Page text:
where is the surface net energy balance at each time step. We design the following PARCP experiments (also refer to Table 1) to test the effect of air–sea coupling on the anomalous Indo-Pacific response:
A 100-yr PARCP run using a sinusoidal 2.5-yr period ENSO SST anomaly forcing and modern day SST annual cycle: The phase is chosen so that the peak El Niño phase will occur once aligned with December and once with June during any 5-yr cycle (the peak La Niña phase will occur during March and September).
A 120-yr PARCP run using a sinusoidal 4-yr period ENSO SST anomaly forcing and modern day SST annual cycle: As the ENSO forcing is exactly 4 yr, all El Niño and La Niña peak phases are aligned with the boreal winter season.
A 30-yr PARCP run in which we force the model with repeated idealized 1997–99 eastern tropical Pacific SST anomalies and modern day SST annual cycle everywhere.
Throughout this article, SST denotes sea surface temperatures for the observations (Fig. 1) and the radiative surface temperatures (over ocean and land) for the model experiment output. Additional information about our PARCP framework can also be found in McGregor et al. (2014b).
We use a two-tailed Student’s t test to test our composite analysis against the null hypothesis that the anomalous circulation is not caused by combination mode dynamics. To sample the anomalous internal circulation variance, we integrate the model for 50 yr each for both the AGCM and PARCP setup without ENSO forcing (only the annual cycle is prescribed). The areas where the anomalous circulation is statistically significant above the 95% confidence level are nonstippled in the following composite map figures. Further, solid lines (in contrast to dashed lines) for the circulation anomaly indices in the following line plot composites indicate statistical significance above the 90% confidence level. We also use a two-tailed Student’s t test for the model experiment regression coefficient maps. The areas where the respective regression coefficients are statistically significant above the 95% confidence level are again nonstippled.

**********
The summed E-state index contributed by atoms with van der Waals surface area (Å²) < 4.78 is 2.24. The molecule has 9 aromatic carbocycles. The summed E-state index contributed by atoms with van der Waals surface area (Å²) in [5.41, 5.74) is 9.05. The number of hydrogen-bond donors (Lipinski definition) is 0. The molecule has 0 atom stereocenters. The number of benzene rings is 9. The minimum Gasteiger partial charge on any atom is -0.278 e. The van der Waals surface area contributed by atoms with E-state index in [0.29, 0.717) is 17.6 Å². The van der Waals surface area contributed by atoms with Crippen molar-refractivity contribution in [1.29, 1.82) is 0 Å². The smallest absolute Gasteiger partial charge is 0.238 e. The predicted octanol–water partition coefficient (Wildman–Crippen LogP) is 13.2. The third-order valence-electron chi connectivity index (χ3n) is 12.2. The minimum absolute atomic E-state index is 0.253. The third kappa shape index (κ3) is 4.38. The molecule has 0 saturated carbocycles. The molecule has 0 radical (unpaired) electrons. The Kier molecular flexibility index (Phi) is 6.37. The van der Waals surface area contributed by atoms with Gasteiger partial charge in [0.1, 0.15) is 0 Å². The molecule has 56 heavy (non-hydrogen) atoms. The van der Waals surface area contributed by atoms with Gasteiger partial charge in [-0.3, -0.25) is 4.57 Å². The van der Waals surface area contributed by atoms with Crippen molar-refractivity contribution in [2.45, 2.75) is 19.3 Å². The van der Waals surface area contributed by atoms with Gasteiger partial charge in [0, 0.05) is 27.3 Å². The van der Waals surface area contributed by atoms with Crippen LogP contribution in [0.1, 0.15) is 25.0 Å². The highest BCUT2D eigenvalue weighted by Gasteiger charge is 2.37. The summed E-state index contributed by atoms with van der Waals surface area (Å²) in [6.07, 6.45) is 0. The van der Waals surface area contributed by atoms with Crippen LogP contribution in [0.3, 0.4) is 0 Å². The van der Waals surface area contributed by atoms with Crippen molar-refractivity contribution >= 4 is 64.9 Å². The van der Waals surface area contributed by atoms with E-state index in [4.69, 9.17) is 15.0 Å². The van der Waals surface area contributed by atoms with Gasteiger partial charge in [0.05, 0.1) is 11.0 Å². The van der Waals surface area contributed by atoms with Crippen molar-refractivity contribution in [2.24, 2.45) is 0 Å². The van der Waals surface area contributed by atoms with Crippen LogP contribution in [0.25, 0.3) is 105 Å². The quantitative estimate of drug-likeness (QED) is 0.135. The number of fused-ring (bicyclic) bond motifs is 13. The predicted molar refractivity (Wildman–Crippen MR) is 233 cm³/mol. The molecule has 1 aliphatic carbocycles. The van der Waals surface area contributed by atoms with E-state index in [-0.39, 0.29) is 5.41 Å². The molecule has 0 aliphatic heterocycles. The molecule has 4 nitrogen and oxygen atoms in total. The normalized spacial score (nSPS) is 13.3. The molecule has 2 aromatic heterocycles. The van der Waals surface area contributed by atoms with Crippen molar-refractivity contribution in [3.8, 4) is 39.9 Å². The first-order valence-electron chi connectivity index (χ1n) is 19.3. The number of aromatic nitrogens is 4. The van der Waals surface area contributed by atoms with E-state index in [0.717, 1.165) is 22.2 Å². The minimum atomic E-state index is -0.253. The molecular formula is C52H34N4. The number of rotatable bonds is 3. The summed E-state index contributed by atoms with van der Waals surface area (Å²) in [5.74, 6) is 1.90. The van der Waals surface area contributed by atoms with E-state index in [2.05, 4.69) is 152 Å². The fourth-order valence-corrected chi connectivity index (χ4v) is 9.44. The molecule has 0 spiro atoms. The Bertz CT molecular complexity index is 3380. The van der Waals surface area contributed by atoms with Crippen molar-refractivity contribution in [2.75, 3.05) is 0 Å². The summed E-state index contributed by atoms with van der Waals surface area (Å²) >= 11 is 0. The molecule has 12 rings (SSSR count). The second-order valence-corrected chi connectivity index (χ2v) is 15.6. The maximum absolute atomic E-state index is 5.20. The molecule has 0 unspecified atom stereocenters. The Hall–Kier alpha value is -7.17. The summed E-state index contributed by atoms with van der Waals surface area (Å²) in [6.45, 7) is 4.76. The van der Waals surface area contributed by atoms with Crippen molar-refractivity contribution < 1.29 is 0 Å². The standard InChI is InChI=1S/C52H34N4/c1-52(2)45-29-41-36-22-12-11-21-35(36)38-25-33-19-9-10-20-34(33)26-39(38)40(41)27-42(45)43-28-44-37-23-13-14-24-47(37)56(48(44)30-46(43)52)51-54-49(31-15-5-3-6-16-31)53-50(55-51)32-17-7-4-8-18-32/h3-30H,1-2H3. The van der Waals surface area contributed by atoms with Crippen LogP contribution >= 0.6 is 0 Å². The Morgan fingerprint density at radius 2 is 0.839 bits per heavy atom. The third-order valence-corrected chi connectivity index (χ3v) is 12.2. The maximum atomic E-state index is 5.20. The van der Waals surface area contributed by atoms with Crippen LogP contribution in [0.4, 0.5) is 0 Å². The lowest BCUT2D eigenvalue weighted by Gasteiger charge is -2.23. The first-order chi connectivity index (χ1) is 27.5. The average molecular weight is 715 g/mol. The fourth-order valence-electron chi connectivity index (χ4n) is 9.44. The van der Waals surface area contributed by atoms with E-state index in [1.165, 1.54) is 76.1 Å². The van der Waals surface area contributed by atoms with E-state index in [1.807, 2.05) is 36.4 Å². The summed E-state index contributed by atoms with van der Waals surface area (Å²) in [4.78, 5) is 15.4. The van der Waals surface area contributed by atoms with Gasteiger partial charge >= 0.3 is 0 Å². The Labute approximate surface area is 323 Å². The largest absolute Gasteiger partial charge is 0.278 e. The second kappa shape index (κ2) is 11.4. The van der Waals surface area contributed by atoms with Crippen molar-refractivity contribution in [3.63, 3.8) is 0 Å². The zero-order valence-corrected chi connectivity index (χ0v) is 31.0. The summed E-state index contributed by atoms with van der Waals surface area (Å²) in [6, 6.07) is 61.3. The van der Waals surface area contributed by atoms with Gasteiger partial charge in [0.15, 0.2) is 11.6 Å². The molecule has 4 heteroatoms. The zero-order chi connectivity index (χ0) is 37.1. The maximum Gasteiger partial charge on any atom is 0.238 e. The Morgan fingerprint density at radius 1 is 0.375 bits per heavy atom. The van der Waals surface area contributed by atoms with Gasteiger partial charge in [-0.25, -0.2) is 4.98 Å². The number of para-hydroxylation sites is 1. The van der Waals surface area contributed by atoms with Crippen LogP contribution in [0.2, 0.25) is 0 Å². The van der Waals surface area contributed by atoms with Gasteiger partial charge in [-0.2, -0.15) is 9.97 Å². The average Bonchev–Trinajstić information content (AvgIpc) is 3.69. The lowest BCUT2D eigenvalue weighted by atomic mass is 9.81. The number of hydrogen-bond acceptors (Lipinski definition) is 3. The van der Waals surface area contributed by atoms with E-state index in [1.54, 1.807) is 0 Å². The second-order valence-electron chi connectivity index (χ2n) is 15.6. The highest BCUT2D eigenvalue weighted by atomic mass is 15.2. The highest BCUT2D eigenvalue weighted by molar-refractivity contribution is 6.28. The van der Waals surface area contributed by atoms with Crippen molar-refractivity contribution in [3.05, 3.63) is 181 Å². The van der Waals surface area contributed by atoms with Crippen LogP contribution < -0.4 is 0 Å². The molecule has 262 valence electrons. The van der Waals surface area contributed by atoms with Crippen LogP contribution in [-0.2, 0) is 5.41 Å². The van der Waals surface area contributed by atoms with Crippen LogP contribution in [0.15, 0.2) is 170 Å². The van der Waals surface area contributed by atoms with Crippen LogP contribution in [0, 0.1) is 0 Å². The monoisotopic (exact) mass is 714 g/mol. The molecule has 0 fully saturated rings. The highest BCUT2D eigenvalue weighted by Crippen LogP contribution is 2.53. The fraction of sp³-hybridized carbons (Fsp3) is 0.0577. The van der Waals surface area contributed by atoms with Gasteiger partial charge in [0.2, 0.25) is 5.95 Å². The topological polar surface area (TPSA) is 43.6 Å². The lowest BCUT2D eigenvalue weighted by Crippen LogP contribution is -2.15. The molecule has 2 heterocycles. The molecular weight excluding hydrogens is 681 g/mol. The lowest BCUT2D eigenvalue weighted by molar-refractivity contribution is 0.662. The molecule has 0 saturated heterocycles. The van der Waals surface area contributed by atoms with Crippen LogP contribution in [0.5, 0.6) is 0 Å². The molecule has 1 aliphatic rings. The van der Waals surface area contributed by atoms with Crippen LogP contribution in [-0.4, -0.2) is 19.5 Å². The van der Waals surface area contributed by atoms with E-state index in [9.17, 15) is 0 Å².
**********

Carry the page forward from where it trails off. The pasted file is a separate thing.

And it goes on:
4. Model results
a. 2.5-yr sine ENSO experiments
We composite the time evolution of the N3.4 SST time series (solid black line), the normalized theoretical C-mode time series (orange line), the NWP-AC ψ index for the AGCM experiment (blue line), and the NWP-AC ψ index for the PARCP experiment (red line) for the following four cases (20 member averages each):
First, it is evident that the time series of the first-order approximation to the theoretical C-mode (N3.4 × annual cycle; orange line) captures the time evolution of the NWP-AC circulation indices very well for both experiments (AGCM and PARCP) and all four cases (Figs. 4, 5). These three time series exhibit a high correlation, while no or very little correlation exists between the NWP-AC circulation indices and the direct N3.4 SST forcing (Table 2).
For El Niño events with a winter peak (Fig. 4a), as generally observed (Fig. 1c), the theoretical C-mode time series predicts an anomalous low-level NWP-C during the developing boreal summer [JJA(0)] and fall [SON(0)] and an anomalous low-level NWP-AC circulation during the peak phase (DJF) and decaying spring [MAM(1)]. Negative La Niña–related SST anomalies during the following late boreal summer combined with the Northern Hemisphere summer annual cycle phase (as seen in observations: Fig. 1c) result in a return to the NWP-AC circulation. Both the AGCM (blue line) and the PARCP (red line) experiment NWP-AC indices follow the theoretical model (orange line) very well. The internal unforced low-level circulation variability in the NWP region is largest during boreal winter, thus resulting in a low deterministic signal-to-noise ratio during DJF for the AGCM experiment. Also note that the air–sea interaction results in an amplification of the anomalous NWP-AC. However, the rapid phase transition from cyclonic to anticyclonic northwest Pacific surface circulation is clearly initiated by the atmospheric response alone, as is apparent in the AGCM experiment. The skill of the theoretical C-mode as a predictor for the anomalous NWP-AC circulation is smallest when the theoretical C-mode is near zero. The model indices are statistically insignificant (dashed blue and red lines) when either or both the theoretical C-mode is smallest and/or the internal variability is largest (Fig. 4). This is exactly what we expect from our combination mode hypothesis.
We also find strong agreement of the regression pattern for the normalized theoretical C-mode time series and the normalized NWP-AC ψ indices (Fig. 6 for the PARCP experiment). Only the regression coefficients for the PARCP experiment are shown (Fig. 6), as the AGCM experiment pattern exhibits a very similar spatial structure but with slightly reduced amplitude.